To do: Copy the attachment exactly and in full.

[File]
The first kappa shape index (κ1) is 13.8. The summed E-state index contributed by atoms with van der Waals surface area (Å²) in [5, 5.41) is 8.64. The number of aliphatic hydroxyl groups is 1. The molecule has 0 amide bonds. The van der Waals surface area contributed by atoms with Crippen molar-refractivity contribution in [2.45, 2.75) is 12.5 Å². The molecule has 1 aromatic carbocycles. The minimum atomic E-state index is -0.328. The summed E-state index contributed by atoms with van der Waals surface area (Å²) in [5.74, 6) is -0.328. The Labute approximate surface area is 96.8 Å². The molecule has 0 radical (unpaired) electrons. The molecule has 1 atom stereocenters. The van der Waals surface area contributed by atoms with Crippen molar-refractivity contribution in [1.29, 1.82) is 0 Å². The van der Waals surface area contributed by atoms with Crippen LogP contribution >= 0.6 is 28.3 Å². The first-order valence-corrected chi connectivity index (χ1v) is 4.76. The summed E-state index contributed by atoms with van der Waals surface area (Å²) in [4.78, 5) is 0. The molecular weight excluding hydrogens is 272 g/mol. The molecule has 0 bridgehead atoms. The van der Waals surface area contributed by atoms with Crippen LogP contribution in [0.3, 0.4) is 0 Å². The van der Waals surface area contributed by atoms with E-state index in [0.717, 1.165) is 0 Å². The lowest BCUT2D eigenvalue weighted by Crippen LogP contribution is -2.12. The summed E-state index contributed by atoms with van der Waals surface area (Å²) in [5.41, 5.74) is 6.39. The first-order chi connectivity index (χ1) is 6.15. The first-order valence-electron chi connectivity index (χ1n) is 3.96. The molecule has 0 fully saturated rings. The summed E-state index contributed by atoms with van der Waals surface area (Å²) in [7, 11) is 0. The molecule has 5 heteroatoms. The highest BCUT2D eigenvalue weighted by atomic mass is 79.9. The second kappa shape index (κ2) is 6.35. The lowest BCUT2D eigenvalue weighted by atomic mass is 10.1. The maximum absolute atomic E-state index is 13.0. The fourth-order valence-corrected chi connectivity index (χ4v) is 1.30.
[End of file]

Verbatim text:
The first kappa shape index (κ1) is 13.8. The summed E-state index contributed by atoms with van der Waals surface area (Å²) in [5, 5.41) is 8.64. The number of aliphatic hydroxyl groups is 1. The molecule has 0 amide bonds. The van der Waals surface area contributed by atoms with Crippen molar-refractivity contribution in [2.45, 2.75) is 12.5 Å². The molecule has 1 aromatic carbocycles. The minimum atomic E-state index is -0.328. The summed E-state index contributed by atoms with van der Waals surface area (Å²) in [5.74, 6) is -0.328. The Labute approximate surface area is 96.8 Å². The molecule has 0 radical (unpaired) electrons. The molecule has 1 atom stereocenters. The van der Waals surface area contributed by atoms with Crippen molar-refractivity contribution in [1.29, 1.82) is 0 Å². The van der Waals surface area contributed by atoms with Crippen LogP contribution >= 0.6 is 28.3 Å². The first-order valence-corrected chi connectivity index (χ1v) is 4.76. The summed E-state index contributed by atoms with van der Waals surface area (Å²) in [4.78, 5) is 0. The molecular weight excluding hydrogens is 272 g/mol. The molecule has 0 bridgehead atoms. The van der Waals surface area contributed by atoms with Crippen LogP contribution in [0.3, 0.4) is 0 Å². The van der Waals surface area contributed by atoms with E-state index in [0.717, 1.165) is 0 Å². The lowest BCUT2D eigenvalue weighted by Crippen LogP contribution is -2.12. The summed E-state index contributed by atoms with van der Waals surface area (Å²) in [5.41, 5.74) is 6.39. The first-order chi connectivity index (χ1) is 6.15. The first-order valence-electron chi connectivity index (χ1n) is 3.96. The molecule has 0 fully saturated rings. The summed E-state index contributed by atoms with van der Waals surface area (Å²) in [7, 11) is 0. The molecule has 5 heteroatoms. The highest BCUT2D eigenvalue weighted by atomic mass is 79.9. The second kappa shape index (κ2) is 6.35. The lowest BCUT2D eigenvalue weighted by atomic mass is 10.1. The maximum absolute atomic E-state index is 13.0. The fourth-order valence-corrected chi connectivity index (χ4v) is 1.30.